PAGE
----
With the 2017 Chicago Architecture Biennial‘s theme of “Make New History” in mind, Sixty is presenting two panel discussions that consider how space, architecture, and art are all used together as tools for decolonizing narratives and also for uplifting and sometimes displacing communities.
Join us in the Room for Books (northeast corner of the 1st floor) at the Chicago Cultural Center (78 E Washington), the home base of the citywide Biennial, and add your own knowledge and thoughts to the conversation.
The Role of the Arts and Cultural Spaces in Decolonizing Historical Narratives
Tues, Oct 17, 2017, 6:30pm | Chicago Cultural Center
As we contemplate this year’s Chicago Architectural Biennial theme, “Make New History,” it is important that we challenge narrow perspectives of history and discuss the role of arts and cultural spaces in correcting myths and healing trauma. Join Sixty Inches From Center as we talk with Analú López, the Ayer Indigenous Studies Librarian at the Newberry Library, and Tomas Ramirez, Executive Director of Semillas y Raices and professor in the Peace, Justice, and Conflict Studies Department at DePaul as we discuss how history influences the way we negotiate space in Chicago and what decolonization looks like as a practice.
López will share resources from the Newberry’s archive that challenge prevailing ideas about the beginnings of Chicago’s urban landscape and architectural history. She will also discuss the importance of language to redefining and accessing archival materials. Ramirez will discuss making a space for healing, connection and active resistance through the arts at Semillas y Raices. He will also share insights from his work with Chicago’s youth and the need for cultural and educational institutions to honor trauma.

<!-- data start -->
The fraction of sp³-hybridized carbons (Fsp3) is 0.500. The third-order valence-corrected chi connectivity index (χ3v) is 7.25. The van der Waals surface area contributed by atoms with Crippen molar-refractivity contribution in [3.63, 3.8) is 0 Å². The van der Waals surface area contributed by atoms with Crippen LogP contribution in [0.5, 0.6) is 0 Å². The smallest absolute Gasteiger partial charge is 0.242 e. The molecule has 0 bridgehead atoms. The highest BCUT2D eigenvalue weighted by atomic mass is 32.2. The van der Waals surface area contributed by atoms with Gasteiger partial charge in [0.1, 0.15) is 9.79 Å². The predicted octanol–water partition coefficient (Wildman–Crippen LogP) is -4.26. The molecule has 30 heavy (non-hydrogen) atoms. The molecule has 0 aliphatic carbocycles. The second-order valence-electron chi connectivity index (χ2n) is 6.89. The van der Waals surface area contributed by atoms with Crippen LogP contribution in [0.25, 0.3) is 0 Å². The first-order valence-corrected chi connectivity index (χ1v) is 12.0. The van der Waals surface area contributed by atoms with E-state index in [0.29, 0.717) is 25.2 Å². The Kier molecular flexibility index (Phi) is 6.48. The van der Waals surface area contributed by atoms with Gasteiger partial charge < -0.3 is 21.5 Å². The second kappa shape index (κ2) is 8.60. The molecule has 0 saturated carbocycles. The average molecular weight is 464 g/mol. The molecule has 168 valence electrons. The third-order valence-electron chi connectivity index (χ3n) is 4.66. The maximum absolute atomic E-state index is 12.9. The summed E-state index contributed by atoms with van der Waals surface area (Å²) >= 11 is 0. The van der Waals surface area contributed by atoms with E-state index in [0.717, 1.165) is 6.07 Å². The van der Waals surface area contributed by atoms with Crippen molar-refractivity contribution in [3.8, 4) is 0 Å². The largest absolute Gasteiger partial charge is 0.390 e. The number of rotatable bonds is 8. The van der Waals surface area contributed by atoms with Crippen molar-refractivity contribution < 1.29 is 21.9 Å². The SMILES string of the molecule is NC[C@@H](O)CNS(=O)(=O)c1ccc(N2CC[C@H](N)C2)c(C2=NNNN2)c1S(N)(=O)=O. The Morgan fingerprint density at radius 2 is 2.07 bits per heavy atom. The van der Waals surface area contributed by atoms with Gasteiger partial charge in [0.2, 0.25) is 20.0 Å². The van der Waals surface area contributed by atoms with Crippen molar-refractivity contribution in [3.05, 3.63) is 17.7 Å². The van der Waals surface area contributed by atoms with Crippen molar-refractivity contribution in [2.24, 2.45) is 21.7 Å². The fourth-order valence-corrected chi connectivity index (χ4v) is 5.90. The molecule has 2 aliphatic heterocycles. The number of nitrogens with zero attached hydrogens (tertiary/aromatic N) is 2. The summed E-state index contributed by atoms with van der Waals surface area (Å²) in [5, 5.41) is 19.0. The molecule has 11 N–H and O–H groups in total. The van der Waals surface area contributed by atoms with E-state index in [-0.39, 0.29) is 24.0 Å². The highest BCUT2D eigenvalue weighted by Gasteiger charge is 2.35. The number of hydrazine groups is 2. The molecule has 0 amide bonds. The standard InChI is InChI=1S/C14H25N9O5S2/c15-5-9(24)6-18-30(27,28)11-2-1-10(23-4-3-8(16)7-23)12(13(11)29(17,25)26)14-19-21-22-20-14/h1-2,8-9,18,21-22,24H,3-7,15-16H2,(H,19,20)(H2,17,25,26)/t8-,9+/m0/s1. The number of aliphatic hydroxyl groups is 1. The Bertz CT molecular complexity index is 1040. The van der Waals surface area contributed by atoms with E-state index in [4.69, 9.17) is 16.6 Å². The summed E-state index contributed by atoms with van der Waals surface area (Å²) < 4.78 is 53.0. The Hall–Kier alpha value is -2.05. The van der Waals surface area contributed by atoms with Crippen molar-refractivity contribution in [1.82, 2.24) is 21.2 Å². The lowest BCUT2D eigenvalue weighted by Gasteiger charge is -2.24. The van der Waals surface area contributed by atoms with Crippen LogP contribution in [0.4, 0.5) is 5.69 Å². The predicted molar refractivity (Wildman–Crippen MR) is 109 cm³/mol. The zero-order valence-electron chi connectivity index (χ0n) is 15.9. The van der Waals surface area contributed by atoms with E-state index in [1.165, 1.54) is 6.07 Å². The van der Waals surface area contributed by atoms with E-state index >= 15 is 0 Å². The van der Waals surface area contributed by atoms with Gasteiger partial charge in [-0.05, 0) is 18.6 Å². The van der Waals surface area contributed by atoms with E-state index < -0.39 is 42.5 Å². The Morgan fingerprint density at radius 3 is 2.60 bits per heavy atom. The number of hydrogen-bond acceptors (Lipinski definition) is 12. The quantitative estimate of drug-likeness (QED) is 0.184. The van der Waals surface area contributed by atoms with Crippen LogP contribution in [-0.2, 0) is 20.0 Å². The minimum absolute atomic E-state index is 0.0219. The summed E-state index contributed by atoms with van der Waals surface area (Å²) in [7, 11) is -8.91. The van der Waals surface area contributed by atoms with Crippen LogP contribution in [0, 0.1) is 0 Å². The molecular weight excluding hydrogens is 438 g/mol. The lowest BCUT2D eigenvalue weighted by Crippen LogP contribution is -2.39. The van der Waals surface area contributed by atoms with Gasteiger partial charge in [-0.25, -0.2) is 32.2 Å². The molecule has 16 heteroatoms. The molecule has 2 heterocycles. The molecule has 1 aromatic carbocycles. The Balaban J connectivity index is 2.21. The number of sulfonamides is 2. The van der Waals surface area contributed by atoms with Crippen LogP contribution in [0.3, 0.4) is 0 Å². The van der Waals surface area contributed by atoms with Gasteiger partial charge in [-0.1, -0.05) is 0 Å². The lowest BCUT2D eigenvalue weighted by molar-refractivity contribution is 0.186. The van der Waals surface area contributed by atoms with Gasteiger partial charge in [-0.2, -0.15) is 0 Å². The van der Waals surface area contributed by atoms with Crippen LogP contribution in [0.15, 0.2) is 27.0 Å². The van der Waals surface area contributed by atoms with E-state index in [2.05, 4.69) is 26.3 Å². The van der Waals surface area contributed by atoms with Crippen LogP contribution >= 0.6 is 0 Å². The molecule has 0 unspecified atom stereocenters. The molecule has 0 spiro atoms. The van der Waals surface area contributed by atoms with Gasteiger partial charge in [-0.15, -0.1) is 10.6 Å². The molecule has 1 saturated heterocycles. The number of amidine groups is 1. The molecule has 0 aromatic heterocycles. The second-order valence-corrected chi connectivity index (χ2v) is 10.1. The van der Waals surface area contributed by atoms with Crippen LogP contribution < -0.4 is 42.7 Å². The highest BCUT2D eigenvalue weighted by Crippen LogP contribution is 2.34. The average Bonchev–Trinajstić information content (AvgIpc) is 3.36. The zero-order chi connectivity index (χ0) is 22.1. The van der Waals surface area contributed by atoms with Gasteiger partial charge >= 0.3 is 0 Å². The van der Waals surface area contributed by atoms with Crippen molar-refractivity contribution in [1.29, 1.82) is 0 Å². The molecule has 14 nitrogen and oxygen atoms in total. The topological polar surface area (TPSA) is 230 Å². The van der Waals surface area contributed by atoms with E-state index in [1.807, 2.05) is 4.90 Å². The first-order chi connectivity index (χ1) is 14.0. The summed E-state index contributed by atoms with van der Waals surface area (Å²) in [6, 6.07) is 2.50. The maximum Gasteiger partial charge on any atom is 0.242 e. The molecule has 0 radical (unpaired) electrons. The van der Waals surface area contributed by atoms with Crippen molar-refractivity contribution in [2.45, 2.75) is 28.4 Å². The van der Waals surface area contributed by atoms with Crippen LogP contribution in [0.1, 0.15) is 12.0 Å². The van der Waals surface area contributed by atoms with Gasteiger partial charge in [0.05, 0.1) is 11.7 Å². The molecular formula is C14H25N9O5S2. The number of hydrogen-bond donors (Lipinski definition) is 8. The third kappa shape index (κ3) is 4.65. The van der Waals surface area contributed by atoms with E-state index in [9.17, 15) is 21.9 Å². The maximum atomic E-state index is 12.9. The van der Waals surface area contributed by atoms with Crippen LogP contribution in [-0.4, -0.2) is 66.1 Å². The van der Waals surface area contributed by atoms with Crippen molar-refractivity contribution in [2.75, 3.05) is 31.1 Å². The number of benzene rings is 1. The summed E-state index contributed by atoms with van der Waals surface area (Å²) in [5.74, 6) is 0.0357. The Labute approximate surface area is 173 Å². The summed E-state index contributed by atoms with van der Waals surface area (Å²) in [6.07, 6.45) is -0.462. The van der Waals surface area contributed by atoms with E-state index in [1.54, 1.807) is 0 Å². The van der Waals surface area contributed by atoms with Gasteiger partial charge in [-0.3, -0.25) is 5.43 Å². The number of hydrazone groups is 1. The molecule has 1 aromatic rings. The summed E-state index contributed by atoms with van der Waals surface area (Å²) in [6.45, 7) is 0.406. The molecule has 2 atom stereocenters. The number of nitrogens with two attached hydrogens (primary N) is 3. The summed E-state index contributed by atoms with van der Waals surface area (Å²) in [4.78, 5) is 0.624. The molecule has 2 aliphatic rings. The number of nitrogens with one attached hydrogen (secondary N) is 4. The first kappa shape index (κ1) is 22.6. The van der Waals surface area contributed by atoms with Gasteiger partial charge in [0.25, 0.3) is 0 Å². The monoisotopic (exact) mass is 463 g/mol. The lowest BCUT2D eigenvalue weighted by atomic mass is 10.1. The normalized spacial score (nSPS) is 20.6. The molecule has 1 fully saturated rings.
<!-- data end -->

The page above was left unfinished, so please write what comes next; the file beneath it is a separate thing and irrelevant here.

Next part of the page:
Moderated by Jennifer Patiño Cervantes, Director of Operations + Archives at Sixty Inches From Center.
Cultural Memory, Erasure, and Chicago’s Public Art
Tues, Oct 24, 6:30pm | Chicago Cultural Center
In the long wake of the overnight whitewashing of iconic murals like William Walker’s All of Mankind and Ray Patlan’s Casa Aztlan and at the close of the Year of Public Art, this discussion asks artists to reflect on the personal and social impact of public art and historic murals, as well as the relationship that mural-making and mural-erasing has to gentrification and the cultural memory of Chicago neighborhoods. The speakers will share contemporary examples of creative preservation and projects that seek to counter or, in some cases, ultimately further the adverse effects that erasure has on local consciousness, and approaches to public art that work to prevent displacement.
Artist Gloria “Gloe” Talamantes will discuss the Brown Wall Project, an initiative she launched in 2007 to work directly with property owners and artists in Little Village in order to reclaim the brown walls left behind by the City of Chicago’s Graffiti Blasters program. Juarez Hawkins, artist and curator of the upcoming Urban Griot exhibition of rarely-seen work by William Walker and a child of the Wall of Respect, will touch on the everlasting impact that murals can have on a city and community through her lived experience. Caroline O’Boyle, the Director of Programs and Partnerships at the Trust for Public Land will discuss The 606 and the successes, challenges, and impact that the elevated trail has had on the neighborhoods it cuts across.
Moderated by Tempestt Hazel, Director of Sixty Inches From Center.
This event is organized by Sixty Inches From Center and presented as part of the Chicago Architecture Biennial.
Photo: William Walker’s “All of Mankind,” painted in 1972 on the Evergreen Avenue Church. Photo courtesy of the Chicago Public Art Group.